Monday, June 19, 2023

Offseasonal Depression


It can sometimes be challenging to be a horror fan with little interest in HP Lovecraft. There you are, enjoying a book or movie, fully invested in the story, and suddenly, there are tentacles. You wonder why there are tentacles only to find fan reviews praising said property as being "Lovecraftian." Oh, you say, so that's why there are tentacles.

Onto the feature.

Quick Plot: Marie Aldrich has been summoned to Lone Palm Beach, an isolated Florida town separated from the mainland by a decisive drawbridge. When spring hits, it's a thriving tourist mecca but in the titular Offseason, things are a bit dreary.

It's fitting, since Marie's return stems from unpleasantries. Her late mother, once a successful though eventually unstable film actress, was buried in the island's cemetery and her grave has recently been desecrated. Marie enlists on-again/off-again boyfriend Peter to join her to straighten the matter out but when they arrive, they can't seem to find a single helpful soul.

Sure, there's Emily, the creepy florist who wanders the graveyard with a too-big smile, and the town's only restaurant is popping with revelers who seem ready for a verse of The Landlord's Daughter until Marie and Peter sour their mood. Rightly unnerved, Peter and Marie decide to leave, which goes about as well as you think. 

Written and directed by Mickey Keating, Offseason owes more than a few dinners from the frozen food aisle to the great Messiah of Evil and perhaps an order of fried calamari to HP Lovecraft. As you may have guessed, the sweet little town of Lone Palm Beach carries a deep darkness (and I don't just mean the fact that the movie's lighting is extremely absent). Some time ago, the townspeople made a pact with an aquatic demon and if there's one thing aquatic demons don't appreciate, it's betrayal. 

Marie didn't grow up in Lone Palm Beach and only learned of its existence during her mother's last home hospice days. She assumed the unusual stories were a side effect of her mother's derailing mind, but as she searches for the separated Peter and a path back to the mainland, Marie realizes you can't escape your heritage. 

I'm of very mixed mind on Offseason. I was fully involved and never bored but in truth, I can't exactly call this a well-constructed film. I'm a sucker for this kind of story but if I step back and objectively look at its construction, it comes up pretty short.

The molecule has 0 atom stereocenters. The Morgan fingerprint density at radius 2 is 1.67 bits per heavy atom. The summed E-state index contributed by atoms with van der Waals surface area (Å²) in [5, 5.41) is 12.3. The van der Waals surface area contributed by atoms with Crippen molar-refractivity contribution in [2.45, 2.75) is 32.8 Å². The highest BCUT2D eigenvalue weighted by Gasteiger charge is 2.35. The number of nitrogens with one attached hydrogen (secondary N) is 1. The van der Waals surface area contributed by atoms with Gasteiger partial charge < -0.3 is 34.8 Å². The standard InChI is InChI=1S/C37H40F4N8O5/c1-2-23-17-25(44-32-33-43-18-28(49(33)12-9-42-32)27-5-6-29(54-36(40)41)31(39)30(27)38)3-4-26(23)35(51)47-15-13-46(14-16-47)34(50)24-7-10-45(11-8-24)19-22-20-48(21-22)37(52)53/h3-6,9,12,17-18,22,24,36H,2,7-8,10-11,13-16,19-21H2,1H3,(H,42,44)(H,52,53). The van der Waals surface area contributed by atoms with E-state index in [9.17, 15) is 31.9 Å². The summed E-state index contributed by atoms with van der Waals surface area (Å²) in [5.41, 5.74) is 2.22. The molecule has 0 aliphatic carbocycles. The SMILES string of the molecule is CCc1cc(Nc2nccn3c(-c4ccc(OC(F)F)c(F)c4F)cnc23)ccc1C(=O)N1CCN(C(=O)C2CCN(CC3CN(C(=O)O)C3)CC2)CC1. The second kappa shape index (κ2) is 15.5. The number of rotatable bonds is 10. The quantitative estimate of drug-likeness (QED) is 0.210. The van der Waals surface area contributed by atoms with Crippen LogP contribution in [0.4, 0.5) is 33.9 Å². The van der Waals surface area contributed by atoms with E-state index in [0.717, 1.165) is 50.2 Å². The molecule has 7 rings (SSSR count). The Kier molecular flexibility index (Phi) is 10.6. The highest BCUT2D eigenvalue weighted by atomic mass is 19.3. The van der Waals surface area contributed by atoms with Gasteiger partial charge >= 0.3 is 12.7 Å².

We can barely see what's going on in its first act. Genre stalwart Jocelin Donahue is always a sympathetic presence, but the film is so deliberate in limiting her character specificities to the effect that we have no idea who she actually is (there's a throwaway line about her being a "problem child" that doesn't in any way fit the woman we're presented with). There are neat touches in some of the visuals (particularly some mannequin reveals) but they feel better in concept than execution. Overall, this left me thinking it was a better script than end product.

And yet, all that being said, I ultimately enjoyed my time watching Offseason. I'd say I saw what Keating was trying to do rather than experienced what he accomplished, but I liked what he was aiming for, if that makes any sense. It reminded me of the experience watching Dark Waters, another Lovecraftian folk horror involving a young woman discovering a secret island where her parent owed a debt. That film made less sense but for me, cast the right spell so that the mood overcame its storytelling shortcomings. Offseason doesn't quite have that, but I appreciate the effort.

High Points
Right as I was noting how strange it was that Keating's Carnage Park was effective because it was so gorgeously sun-drenched and how strange it was that Offseason's color palette was basically denim during a wash cycle, I reached a genuinely interesting visually directed scene where Marie confronts the town's shifty handyman illuminated in spurts by the flashing red light of the bridge. It's unique and effective, and shows much better instincts than the entire first act

Low Points
But that doesn't entirely excuse aforementioned denim wash cycle

Lessons Learned
Just because you're cursed doesn't mean there's anything wrong with you

VCRs will forever be the most durable home media technology

The bigger the curse, the better the flowers

Offseason doesn't really hold together, but if you're a sucker for this kind of story like me, you'll still probably find yourself entertained. Streaming now on Shudder. 


  1. I didn't much care for this one. I actually like Lovecraft a lot... but not so much the lazy way most go about invoking his Mythos. I think the problem hear was that the whole myster of the creepy town was not very intriguing to me.
    That said, I'm not a fan of Messiah of Evil either... I've never understood the praise that movie gets.